AMN Reviews: Jazz em Agusto Festival Part 1

Zornites celebrate the master’s music in Lisbon


Photo credit: Gulbenkian Musica_Petra Cvelbar

LISBON – The second half of this festival, a John Zorn Special Edition, began Wednesday with an incandescent performance by American Robert Dick, improvising with the contrabass flute, an instrument rarely heard in a solo format. The flute is equipped with what Dick calls the glissando headjoint, which he invented. It enables him to create what resembles oscillating sound waves, double tracking with the notes he taps out on the keys, injecting a simultaneous percussive effect.

It was a fascinating and engaging exploration for player and listener alike, a kinetic and all acoustic soundscape that reflects the spirit of the creative adventure at the heart of John Zorn’s work as a musician, composer, leader, and cultural entrepreneur. He is being celebrated at the 18 concerts of the annual Jazz em Agusto Festival here, sponsored by the Gulbenkian Foundation. Displaying his quirky humor, Dick remarked, “You never feel alone on stage with a contrabass flute,” his right arm wrapped around the instrument. It stands upright and towers about his head. He compared his improvisations to “a diary of the id and the unconscious.” The most minute sounds are picked up with six mikes extending top to bottom in front of his flute. The indoor hall was packed, part of the popular early evening series that attracts big crowds. Tickets are only five Euro.

The 18 concerts are dedicated to Zorn and he performed in three of them when the festival opened last weekend. Compositions from Zorn’s 300 Bagatelles were on the menu for Wednesday evening’s double bill, performed in the 950-seat amphitheater where the musicians emerge from an underground green room, with trees and shrubs a backdrop.

First, Kris Davis, the Canadian-born rising star of improvised piano, brought her quartet on stage – guitarist Mary Halvorson, bassist Drew Gress, and drummer Kenny Wollesen. Playing from Zorn’s charts, this well-oiled chamber ensemble developed atonal and melodic pieces with panache. Davis laid out a bright and colorful palette, which Halvorson enhanced and the rhythm sections sustained. At other times Davis roamed over the keyboard with Cecil Tayloresque intensity – a true delight.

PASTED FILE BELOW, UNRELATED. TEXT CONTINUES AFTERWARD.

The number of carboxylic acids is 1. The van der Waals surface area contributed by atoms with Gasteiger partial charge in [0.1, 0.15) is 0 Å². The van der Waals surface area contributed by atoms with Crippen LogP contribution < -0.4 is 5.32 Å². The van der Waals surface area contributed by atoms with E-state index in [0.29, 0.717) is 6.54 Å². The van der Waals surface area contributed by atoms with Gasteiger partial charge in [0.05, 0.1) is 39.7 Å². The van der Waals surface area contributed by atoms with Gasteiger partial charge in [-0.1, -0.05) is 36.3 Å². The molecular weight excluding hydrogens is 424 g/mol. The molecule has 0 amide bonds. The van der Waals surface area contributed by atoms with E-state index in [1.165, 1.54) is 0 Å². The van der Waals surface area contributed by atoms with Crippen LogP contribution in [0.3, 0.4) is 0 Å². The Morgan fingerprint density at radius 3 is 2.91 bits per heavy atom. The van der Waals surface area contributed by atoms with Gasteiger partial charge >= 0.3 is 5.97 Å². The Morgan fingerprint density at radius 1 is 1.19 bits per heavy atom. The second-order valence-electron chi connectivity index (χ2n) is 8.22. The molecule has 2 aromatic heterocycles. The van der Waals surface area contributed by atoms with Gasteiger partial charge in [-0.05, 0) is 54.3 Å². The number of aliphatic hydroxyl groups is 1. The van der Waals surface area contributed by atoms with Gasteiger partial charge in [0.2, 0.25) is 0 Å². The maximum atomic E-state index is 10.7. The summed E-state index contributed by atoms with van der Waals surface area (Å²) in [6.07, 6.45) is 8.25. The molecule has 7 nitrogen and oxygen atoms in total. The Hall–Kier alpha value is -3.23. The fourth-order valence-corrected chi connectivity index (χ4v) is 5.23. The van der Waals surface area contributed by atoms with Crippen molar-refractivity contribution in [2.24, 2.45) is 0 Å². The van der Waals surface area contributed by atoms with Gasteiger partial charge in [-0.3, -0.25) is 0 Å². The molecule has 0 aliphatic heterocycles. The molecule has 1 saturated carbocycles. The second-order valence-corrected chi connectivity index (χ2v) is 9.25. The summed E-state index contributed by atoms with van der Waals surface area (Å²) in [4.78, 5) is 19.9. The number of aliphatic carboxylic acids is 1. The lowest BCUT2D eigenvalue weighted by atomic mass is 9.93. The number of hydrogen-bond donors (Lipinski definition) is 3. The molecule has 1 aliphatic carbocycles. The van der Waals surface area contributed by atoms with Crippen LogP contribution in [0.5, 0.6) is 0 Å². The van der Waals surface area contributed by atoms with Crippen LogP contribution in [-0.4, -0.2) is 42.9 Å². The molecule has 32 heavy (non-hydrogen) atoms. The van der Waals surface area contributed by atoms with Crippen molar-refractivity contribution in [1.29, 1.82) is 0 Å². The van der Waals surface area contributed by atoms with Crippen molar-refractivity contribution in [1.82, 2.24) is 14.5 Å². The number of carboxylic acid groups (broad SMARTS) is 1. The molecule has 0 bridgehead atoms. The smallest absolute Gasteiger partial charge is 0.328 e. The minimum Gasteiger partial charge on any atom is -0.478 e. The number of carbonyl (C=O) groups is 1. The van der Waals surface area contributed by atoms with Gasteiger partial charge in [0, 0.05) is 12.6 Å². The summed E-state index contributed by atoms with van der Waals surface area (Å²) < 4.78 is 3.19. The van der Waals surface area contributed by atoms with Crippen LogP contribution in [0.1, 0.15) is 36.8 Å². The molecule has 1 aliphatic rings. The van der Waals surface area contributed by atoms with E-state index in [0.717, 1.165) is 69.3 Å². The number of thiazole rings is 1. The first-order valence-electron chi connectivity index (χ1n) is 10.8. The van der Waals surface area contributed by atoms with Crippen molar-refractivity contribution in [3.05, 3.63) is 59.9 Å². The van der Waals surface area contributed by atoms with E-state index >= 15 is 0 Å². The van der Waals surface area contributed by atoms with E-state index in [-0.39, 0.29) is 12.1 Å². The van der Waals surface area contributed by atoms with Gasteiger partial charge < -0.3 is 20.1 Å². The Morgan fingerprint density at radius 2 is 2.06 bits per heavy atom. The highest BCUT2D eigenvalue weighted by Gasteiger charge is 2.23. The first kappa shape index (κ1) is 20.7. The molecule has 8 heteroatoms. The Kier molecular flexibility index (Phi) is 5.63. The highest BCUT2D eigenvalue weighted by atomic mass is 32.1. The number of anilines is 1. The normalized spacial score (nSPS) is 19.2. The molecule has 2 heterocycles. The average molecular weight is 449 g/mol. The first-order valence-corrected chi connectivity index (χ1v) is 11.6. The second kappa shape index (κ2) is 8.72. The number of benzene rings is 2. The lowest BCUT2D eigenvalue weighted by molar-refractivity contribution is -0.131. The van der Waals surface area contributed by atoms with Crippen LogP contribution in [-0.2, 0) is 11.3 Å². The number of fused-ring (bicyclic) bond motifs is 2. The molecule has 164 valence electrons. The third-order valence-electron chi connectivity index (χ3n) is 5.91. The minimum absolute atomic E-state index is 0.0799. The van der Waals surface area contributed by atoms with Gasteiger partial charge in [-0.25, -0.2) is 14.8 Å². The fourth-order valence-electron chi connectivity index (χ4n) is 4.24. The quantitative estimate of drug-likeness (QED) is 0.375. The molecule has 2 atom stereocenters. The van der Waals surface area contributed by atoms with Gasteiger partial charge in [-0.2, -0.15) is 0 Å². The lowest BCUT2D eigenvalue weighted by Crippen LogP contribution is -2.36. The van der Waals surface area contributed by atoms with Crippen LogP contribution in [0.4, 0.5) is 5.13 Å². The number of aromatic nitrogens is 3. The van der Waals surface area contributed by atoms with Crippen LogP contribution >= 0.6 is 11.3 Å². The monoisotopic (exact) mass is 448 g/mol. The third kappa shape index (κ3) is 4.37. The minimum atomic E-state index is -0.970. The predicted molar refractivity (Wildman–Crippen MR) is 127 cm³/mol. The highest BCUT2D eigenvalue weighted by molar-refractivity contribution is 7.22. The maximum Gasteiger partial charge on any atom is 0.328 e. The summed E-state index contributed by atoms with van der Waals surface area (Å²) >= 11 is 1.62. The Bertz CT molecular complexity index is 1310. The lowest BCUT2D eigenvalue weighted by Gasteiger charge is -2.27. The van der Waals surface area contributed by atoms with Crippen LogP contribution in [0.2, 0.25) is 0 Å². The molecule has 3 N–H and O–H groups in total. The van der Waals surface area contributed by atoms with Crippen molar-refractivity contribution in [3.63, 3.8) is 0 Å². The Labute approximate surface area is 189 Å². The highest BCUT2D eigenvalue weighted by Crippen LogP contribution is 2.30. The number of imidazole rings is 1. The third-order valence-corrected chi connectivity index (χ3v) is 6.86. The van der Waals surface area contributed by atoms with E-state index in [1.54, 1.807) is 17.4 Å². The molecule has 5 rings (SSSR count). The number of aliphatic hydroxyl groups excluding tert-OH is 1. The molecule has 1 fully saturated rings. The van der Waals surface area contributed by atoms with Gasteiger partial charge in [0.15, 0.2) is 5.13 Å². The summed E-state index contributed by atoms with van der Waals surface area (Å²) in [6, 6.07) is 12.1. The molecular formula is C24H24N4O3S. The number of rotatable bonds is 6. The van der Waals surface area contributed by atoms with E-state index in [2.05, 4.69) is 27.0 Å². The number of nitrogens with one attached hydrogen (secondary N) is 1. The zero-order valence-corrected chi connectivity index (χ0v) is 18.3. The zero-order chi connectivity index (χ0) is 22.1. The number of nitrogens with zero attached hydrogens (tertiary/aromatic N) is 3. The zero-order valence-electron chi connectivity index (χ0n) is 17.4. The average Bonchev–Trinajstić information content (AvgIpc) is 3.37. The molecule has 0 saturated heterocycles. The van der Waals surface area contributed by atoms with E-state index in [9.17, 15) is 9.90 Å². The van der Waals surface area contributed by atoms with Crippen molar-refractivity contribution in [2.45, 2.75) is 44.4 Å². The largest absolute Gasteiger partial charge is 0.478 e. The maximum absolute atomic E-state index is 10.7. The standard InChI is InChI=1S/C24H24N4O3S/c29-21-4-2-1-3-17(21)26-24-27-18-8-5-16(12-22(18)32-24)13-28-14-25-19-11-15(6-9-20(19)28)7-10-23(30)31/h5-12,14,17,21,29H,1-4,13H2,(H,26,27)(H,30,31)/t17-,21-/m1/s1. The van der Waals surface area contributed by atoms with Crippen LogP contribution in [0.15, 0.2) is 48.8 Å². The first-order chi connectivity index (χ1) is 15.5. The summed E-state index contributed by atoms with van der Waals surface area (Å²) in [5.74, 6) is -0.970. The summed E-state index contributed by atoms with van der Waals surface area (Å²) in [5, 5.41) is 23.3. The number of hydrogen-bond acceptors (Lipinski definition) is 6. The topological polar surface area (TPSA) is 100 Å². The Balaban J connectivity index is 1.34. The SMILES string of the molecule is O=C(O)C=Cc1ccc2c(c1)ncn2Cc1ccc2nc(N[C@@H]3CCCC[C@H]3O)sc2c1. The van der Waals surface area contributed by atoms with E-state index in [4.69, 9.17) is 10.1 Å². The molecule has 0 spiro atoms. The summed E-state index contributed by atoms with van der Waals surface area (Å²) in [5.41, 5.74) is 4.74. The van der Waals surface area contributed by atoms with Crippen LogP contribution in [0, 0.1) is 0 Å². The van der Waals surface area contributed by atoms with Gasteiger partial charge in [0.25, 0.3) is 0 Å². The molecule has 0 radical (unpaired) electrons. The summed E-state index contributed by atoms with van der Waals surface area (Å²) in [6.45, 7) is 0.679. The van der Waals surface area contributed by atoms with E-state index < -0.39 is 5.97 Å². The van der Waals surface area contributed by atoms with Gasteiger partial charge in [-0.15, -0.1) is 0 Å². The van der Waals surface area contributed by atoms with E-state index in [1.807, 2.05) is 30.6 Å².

Next, John Medeski’s organ trio sounded almost apocalyptic with an immediate and furious attack as they interpreted and developed Zorn’s Bagatelle compositions in an avant rock format. The music was propelled with high-energy by the propulsive and hard-hitting drumming of Calvin Weston and the fluid and inventive electric guitar of Dave Fiuczynski. As he extends the melody and adds depth and contours to it, Fiuczynski is so agile and fluid, the music seems to emerge from his body. Sizzling!

Slow is Possible is the evocative title of the Portuguese sextet featured in the early set Thursday. Influenced by Zorn’s 1990 Naked City album, they began with long tones and minor chords. It was a foretaste of the hour-long hybrid of melodic and atonal pieces, with lovely folk-sounding tunes, blues, lots of pauses, a sludge rock and noise segment, then a slower pace, and the sounds of silences slowing it down.

Introducing the late-night show, Highsmith Trio drummer Jim Black said he, pianist Craig Taborn and laptop innovator Ikue Mori would spontaneously improvise an hour of music in the John Zorn tradition: “He’s all about intimacy and immediacy.” The set began light and airy as the musicians developed ideas and either enhanced what a colleague played or moved in a new direction. Taborn provided much of the color with his roaming keyboard, sometimes plucking the strings inside the piano. His playing was both inventive and enchanting. Mori enhanced with tone and texture and added percussive elements and bird-like chipping from her laptop, while Black made every effort to invent — rubbing the cymbals, using his hands rather than sticks, hitting drums with rags, and power drumming only rarely. It was a genuine collaboration and a unique listening experience.

Six remaining concerts will be reviewed next week.